During his defense Tucker offered into evidence a stipulation that if called to testify, Noconnco Price - who was never charged in relation to the case - would state that he spoke with DEA investigators on January 14, 2009, identified Tucker as a heroin customer of Silas; and reported that he had seen Tucker give Silas money on one occasion. (R. 586, 11.) Tucker exercised his right not to testify, and the court instructed the jury that no inference of guilt could be drawn from that decision. (Id. at 12.)

         During closing arguments, defense counsel questioned the credibility of the Government's witnesses by implying that they had a motivation to lie in exchange for favorable plea deals. In rebuttal, the prosecutor stated, “But we're supposed to trust that they're smart enough that they all get together somewhere, somehow - some of these people are out, some are in jail. They're all over the place. But they all sit down shortly after their arrest and say this is what happened. And - what? All their stories are the same? It's the same guy? It's Mr. Tucker.” (Id. at 49.)

         The prosecutor also explained to the jury how their plea agreements might affect the testifying co-conspirators, saying, “They testified as to their deal. Their deal - their deal isn't made with the Government. They're still facing long prison terms. And their deal and their ultimate sentence isn't decided by the Government. It's not decided by the United States Attorney's Office. It's decided by one man. That's Judge Randa, who's sitting in here. Who's listening to this testimony. Who's examining what these witnesses say. And he'll make the ultimate determination.” (Id. at 50.)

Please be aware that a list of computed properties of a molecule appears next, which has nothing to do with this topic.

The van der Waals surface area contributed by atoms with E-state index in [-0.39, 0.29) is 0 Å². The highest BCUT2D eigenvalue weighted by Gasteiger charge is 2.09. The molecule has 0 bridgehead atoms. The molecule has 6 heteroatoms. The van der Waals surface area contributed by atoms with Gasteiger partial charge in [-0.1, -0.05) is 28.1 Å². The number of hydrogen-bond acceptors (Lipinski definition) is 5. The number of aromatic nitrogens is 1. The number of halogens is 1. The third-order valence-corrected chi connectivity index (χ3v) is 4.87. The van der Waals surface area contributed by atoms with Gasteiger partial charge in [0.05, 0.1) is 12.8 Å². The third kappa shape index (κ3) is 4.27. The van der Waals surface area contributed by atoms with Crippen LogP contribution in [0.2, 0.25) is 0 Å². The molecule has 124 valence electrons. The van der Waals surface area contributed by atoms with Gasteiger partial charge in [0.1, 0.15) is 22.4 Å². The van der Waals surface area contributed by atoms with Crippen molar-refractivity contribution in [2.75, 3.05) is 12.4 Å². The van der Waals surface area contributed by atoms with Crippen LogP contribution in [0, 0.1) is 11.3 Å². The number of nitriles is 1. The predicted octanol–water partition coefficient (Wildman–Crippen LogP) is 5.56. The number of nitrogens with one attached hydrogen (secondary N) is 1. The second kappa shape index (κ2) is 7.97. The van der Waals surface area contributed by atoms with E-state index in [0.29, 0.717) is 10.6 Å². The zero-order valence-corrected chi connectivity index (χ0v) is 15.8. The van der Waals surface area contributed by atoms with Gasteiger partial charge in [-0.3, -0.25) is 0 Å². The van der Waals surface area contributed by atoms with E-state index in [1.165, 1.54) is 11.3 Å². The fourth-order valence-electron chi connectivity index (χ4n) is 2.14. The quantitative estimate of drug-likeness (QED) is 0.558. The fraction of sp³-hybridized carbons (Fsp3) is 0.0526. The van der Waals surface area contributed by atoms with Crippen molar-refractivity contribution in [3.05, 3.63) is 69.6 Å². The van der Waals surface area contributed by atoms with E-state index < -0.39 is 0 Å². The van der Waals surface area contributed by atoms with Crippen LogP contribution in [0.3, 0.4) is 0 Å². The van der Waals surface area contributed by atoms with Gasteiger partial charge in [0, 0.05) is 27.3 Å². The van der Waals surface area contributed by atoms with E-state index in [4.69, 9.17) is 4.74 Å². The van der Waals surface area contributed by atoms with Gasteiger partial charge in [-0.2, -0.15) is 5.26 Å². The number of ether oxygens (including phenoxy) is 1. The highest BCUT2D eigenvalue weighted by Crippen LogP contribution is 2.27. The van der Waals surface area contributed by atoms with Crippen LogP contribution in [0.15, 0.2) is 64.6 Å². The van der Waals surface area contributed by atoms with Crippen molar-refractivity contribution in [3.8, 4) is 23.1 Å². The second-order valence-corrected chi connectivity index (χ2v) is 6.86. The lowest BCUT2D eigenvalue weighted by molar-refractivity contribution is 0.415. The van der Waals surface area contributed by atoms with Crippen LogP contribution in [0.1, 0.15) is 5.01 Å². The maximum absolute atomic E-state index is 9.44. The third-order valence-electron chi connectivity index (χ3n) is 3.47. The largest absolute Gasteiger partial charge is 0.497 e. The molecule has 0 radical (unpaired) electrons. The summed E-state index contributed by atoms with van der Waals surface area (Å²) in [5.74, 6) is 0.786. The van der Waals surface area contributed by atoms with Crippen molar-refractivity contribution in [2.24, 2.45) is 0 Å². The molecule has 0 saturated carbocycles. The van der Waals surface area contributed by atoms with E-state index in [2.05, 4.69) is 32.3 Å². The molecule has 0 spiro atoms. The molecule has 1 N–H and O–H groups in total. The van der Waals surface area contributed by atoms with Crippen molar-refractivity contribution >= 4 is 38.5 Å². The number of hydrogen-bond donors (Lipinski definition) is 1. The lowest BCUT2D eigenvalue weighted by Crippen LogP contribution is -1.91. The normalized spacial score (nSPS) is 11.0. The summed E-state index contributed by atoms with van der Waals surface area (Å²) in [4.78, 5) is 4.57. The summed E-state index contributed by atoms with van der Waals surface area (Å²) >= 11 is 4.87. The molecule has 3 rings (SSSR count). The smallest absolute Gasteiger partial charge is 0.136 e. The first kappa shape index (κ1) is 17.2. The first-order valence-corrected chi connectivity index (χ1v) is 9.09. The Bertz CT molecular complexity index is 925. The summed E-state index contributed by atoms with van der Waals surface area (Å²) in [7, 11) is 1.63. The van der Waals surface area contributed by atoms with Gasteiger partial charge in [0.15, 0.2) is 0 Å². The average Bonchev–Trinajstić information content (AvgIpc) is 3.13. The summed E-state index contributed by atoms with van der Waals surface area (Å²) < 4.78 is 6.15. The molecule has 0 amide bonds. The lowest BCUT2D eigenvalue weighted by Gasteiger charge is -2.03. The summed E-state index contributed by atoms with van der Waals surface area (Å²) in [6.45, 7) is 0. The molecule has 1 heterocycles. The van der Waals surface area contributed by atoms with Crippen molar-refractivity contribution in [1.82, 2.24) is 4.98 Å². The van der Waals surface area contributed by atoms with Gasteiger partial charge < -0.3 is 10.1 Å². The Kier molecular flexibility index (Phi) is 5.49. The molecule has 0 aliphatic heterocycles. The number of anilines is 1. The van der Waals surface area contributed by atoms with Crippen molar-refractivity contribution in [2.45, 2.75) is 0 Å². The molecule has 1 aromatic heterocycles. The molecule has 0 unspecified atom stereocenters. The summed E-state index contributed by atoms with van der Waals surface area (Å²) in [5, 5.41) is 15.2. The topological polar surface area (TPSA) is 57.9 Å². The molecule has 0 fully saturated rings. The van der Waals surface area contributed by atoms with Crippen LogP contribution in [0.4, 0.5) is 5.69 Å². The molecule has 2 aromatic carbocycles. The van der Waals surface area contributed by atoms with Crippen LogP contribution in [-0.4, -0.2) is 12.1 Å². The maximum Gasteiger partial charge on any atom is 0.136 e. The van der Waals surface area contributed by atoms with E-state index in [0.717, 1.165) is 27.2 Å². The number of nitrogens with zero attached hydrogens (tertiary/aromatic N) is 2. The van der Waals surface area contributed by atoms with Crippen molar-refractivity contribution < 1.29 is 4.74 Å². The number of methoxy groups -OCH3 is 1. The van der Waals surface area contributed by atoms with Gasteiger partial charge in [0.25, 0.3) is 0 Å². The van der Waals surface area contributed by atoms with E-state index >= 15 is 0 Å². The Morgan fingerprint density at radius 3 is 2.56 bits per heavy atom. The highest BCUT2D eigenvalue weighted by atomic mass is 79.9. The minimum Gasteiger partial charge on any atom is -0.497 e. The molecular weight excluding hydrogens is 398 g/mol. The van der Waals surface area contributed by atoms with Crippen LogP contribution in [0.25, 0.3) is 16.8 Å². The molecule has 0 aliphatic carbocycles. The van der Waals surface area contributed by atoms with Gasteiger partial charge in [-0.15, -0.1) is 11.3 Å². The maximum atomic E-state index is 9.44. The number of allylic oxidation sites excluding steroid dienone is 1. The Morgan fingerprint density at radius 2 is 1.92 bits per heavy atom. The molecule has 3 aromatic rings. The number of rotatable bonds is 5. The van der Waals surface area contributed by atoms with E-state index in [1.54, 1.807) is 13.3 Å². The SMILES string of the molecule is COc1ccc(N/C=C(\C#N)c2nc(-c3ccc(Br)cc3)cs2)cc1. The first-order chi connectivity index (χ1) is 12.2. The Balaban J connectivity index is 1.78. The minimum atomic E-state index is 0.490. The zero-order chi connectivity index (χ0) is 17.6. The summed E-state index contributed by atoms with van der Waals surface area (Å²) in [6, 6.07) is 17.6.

The prosecutor went on to add, “You know, it's one person's witness against another. And in this case it's nine witnesses against Mr. Tucker, saying that he was involved in this role, in this conspiracy. You've heard the evidence in this case. You - each and every one of you know what the truth in this case is.” (Id. at 61.) The prosecutor utilized imagery of local children purchasing heroin from street dealers, “And he was selling it to the Oak Creek kids, as Mr. White testified to. There are all these kids coming down from Oak Creek, Franklin, South Milwaukee. You know, we know that there's an increase in heroin because we read about it every day in the paper. And these kids are going down there looking for one thing. They're looking for heroin.” (Id. at 24.)